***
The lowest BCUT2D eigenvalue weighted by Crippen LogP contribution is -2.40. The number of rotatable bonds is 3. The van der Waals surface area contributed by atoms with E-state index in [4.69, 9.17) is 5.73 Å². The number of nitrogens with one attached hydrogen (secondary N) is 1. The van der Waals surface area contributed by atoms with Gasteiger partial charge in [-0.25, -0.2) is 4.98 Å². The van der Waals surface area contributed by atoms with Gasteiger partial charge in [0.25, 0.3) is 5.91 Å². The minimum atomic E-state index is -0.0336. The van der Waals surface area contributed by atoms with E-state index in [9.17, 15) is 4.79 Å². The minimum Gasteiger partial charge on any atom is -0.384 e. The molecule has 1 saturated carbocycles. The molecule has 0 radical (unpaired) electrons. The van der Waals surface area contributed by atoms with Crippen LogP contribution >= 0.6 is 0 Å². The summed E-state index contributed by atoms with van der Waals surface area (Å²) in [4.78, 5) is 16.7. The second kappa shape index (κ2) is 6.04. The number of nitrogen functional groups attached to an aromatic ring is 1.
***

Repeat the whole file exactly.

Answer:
The lowest BCUT2D eigenvalue weighted by Crippen LogP contribution is -2.40. The number of rotatable bonds is 3. The van der Waals surface area contributed by atoms with E-state index in [4.69, 9.17) is 5.73 Å². The number of nitrogens with one attached hydrogen (secondary N) is 1. The van der Waals surface area contributed by atoms with Gasteiger partial charge in [-0.25, -0.2) is 4.98 Å². The van der Waals surface area contributed by atoms with Gasteiger partial charge in [0.25, 0.3) is 5.91 Å². The minimum atomic E-state index is -0.0336. The van der Waals surface area contributed by atoms with E-state index in [9.17, 15) is 4.79 Å². The minimum Gasteiger partial charge on any atom is -0.384 e. The molecule has 1 saturated carbocycles. The molecule has 0 radical (unpaired) electrons. The van der Waals surface area contributed by atoms with Crippen LogP contribution >= 0.6 is 0 Å². The summed E-state index contributed by atoms with van der Waals surface area (Å²) in [4.78, 5) is 16.7. The second kappa shape index (κ2) is 6.04. The number of nitrogen functional groups attached to an aromatic ring is 1.